Rustenberg Cabernet Sauvignon 1971

By , 8 February 2012

Rustenberg Cabernet Sauvignon 1971, Rustenberg Cabernet Sauvignon 1971


Rustenberg Cabernet Sauvignon 1971, Rustenberg Cabernet Sauvignon 1971


My wife Jane and I were married four years yesterday. With a niggly newborn and a wilful two-year-old, celebrations were always going to be modest but we tried to make the best of things. Crumbed calamari with Cape Point Vineyards Isliedh 2005 to start followed by pan fried sirloin, chips and petit pois with by Rustenberg Cabernet Sauvignon 1971 for the main course.

We shared a chuckle at how quick our metamorphosis from thirtysomething hellraisers to child-rearing suburbanites had been and got stuck into the wines. What a pleasure to drink, really drink older stuff –both wines showing a mellowness which only age can bring.

The Rustenberg was particularly memorable. To call the nose “tertiary” is to be euphemistic. Basically, the wine smelt of decay, but a decay which counter-intuitively was entirely appealing. The fruit on the palate however was remarkably intact, flavours of red and black cherry to the fore. Bright acidity, meanwhile, lent real refreshment value while next to a hunk of rare steak, the tannins appeared almost non-existent. Under the circumstances, entirely academic to score the wine.


6 comment(s)

  • Kwispedoor8 February 2012

    My modest wine moments are a lot more modest…

  • Angela Lloyd8 February 2012

    Savouring a lovely old wine (even if it is much younger than oneself!) gives me a sense of awe and makes me feel very humble. How amusing too to think of events and what people looked like at the time. It was the year I did my grand tour of South Africa, what was then still Rhodesia and Mozambique. Oh, those LM prawns at the Polana – can still taste them! (Can’t remember the wine though!)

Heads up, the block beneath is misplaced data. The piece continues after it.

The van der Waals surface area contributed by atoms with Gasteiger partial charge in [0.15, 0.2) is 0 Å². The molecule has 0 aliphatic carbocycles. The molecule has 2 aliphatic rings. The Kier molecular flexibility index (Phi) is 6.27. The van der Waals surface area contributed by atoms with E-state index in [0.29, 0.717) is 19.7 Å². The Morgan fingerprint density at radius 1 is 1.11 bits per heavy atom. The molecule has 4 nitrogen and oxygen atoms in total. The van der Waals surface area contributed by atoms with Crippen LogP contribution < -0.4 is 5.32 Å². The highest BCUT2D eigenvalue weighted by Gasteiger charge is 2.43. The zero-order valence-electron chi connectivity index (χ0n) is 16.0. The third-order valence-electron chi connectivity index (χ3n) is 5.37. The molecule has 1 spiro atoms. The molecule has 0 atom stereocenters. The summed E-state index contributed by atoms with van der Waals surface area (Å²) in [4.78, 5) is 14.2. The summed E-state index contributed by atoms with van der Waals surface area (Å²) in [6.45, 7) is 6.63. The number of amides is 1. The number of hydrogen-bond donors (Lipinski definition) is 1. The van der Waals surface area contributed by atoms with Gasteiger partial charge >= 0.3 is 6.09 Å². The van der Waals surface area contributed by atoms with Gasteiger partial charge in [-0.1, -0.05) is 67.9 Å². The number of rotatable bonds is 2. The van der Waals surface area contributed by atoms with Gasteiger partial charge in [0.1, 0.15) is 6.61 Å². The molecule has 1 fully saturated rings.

• Francois Schaap8 February 2012

    Was given the same bottel for my 30th by a good friend and 10 years on still in tact in the cellar. Have sort of given up on the botle, i.e. emotional value out weighs the potential down side of a wine past its prime… Thanks Christian for pushing me over the edge!

  • Johan8 February 2012

    Thanks Francois, as the friend that gave you the bottle I release you from your caretaking responsibilities of this bottle.  Opening such a bottle is an occasion, all I can suggest is that you invite only a select few to ensure that there is enough for you. Cheers!

  • Shane Gordon9 February 2012

    Wine is truly about friends, friendship and occasions and often brings forth great generosity. I gave a tasting a few years ago to a group of friends and some members of the Tygerbergse Wyn Proewers Gulde. We had an excellent tasting including Domaine Vacheron Sancerre 2008, Chateau Carbonnieux 2008, Trimbach Riesling 2001 Cuvee Frederc Emile, Domaine Laroche Chablis Premier Cru – Les Fourchames Vielle Vignes 2006, Lamy Pillot Chassagne Montrachet 2005, Condieu 2006 les Vins de Vienne, Fleurie 2008 Bouchard Pere et Fils, Simon Bize Savigne le Beune Aux Grands Liards 20055, Chateau Lynch Bages 1998, Cote Rotie Cuvee Terroirs 2002 Domaine Rene Rostaing and Chateau Puech Haut 2000 Languedoc, A tasty little line up. This was obviously not enough and only seemed to get everyone going to the extent that calls were made and very promptly a GS 1966 Cab/S was delivered and a Chateau Libertas 1980 Meerlust Rubicon 1986 and a Viliera Cab/S 1988 magically appeared. Lot to say for wine friends. What a night.

  • Christian13 February 2012

    It’s worth noting that this wine was 100% Cabernet Sauvignon (confirmed by Rustenberg) whereas most of its counterparts of this era purporting to be single variety would’ve had contained no more than 50% of what was specified on the label.

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